Liguanea Art Festival back for 7th year
Kingston's much-loved annual fine arts festival is back for its seventh staging and promises to deliver old favourites, exciting new talent and much more art.
"We wanted to introduce some new artists this year, some fresh talent" said June Wong, one of the founding partners of the festival. "While we know that people love to come for the stalwarts like Gene Pearson, Kay Sullivan and Alphonso Blake, we really wanted to take the opportunity to broaden people's knowledge of the truly vibrant art scene we have in Jamaica."
As always, the festival will feature Jamaican ceramists, sculptors, artists and photographers, as well as a wide range of entertainment and refreshments for the entire family. More than 80 artists signed up for this year's event, much more than last year's festival.
"Our artists recognise the importance and benefit of a festival like this, which is why we always get such a great response from them," said Tony Wong, the other founding member and June's husband. The husband-and-wife team also owns the Liguanea Drug and Garden complex, where the festival will be held.
This year also sees an increase in young artists at the festival. Alongside the Edna Manley College of the Visual and Performing Arts, and the Jamaica Cultural Development Commission whose annual presence promote the next generation of visual artists, the Institute of Jamaica will this year take part, representing a group of artists.
Today, Sunday, April 25, Liguanea Drug and Garden complex will come alive with visual arts. Whether novice or established art collector, the festival has something for everyone.
Here's a bit about three of the artists whose works will be featured there.
- Kay Sullivan
Kay Sullivan graduated from Accademia di Belle Arti in Rome with a bachelor's in fine art, and has had her work presented to the likes of former presidents Bill Clinton, Nelson Mandela, and Caros Menem (of Argentina). Her sculptures use plasteline on a metal armature to create the sculptures, which is afterwards cast in resin with ground bronze in the first coat. This is then backed up by layers of fibreglass.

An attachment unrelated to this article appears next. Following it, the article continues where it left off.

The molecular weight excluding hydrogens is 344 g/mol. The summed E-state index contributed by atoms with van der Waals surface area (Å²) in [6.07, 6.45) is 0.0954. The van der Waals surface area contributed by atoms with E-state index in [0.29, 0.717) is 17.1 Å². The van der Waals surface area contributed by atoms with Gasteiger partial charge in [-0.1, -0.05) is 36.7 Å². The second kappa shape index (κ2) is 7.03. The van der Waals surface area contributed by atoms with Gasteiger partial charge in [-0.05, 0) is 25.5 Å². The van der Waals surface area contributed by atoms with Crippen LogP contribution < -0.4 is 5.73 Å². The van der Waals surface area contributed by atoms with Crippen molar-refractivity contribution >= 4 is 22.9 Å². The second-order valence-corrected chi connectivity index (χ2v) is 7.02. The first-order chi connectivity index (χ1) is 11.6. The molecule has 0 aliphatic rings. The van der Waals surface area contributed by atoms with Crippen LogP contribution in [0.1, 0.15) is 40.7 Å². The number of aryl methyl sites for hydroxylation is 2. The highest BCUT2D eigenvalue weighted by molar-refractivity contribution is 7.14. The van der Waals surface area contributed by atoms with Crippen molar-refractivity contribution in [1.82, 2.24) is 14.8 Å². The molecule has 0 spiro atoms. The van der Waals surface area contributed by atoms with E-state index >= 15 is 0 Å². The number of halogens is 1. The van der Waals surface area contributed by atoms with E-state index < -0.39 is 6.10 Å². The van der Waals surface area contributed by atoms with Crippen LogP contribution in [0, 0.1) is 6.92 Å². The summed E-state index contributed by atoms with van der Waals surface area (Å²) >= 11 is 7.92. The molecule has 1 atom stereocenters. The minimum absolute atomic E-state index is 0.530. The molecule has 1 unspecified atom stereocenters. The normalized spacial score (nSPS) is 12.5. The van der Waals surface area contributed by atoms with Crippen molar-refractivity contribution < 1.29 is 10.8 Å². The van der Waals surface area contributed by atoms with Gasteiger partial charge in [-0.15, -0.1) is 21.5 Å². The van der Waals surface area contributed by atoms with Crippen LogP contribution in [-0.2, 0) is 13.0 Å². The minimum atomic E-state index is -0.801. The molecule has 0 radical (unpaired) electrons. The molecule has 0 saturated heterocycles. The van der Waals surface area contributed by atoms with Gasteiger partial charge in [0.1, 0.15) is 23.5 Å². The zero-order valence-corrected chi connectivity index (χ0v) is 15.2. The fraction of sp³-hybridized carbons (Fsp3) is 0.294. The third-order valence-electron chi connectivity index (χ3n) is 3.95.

Her work includes sculpture portraits of Edna Manley, Michael Manley, Kapo and Aaron Matalon. Among her commissioned work is 'The Dancer' at the Sangster International Airport in Montego Bay. Sullivan's hobbies include photography, studying scripture and caring for animals. She has also recently been experimenting with painting in acrylics.
- Luca Khouri
Luca Khouri has loved photography ever since he was age 10. He has been interested in it for about five years, and has improved over the years. He uses photography to express his emotions, creativity and view of life. Luca lives with his four other family members (mother, father, sister and brother), who have encouraged and supported him. He hopes to become a professional photographer in the near future, along with several other projects. He owns a Nikon D90 camera, which he puts to very good use. The photo, 'There Lays Your Crown, Go Fetch' is a creative piece that was aimed towards society, and what people do in order to make a name in society. The piece was taken on a slow shutter speed, amid the rain and sunshine.
- Alison West Martin
Born in the South of England in 1953 in a rural farming community, Alison West Martin was educated at Queen Elizabeth's Grammar School, and at Hornsey College of Art (now Middlesex University) in London. On graduation from art school with an undergraduate degree and teacher training, she felt the need to broaden her horizons and headed for Jamaica in 1976 where she has resided since.
She has taught design and drawing at two tertiary institutions, the Edna Manley College of the Visual and Performing Arts from 1983 to 2006, and The Caribbean School of Architecture since 1989. She has also been an exhibiting artist since 1980, and her work incorporates motherhood, as well as the balance between the natural environment and, man. West Martin has also been involved in interior design, mural-making and more recent, illustration projects in collaboration with the Department of Archaeology at the University of the West Indies. This illustration work focuses on analysis of pre-Colombian artefacts of the Taino Indians.
West Martin's most recent work, is inspired by the pre-Colombian civilizations of Mexico, examining mostly the sacred spaces of ceremonial centres in the highlands around Mexico City and, more recent, the Mayan Puuc sites in the Yucatan.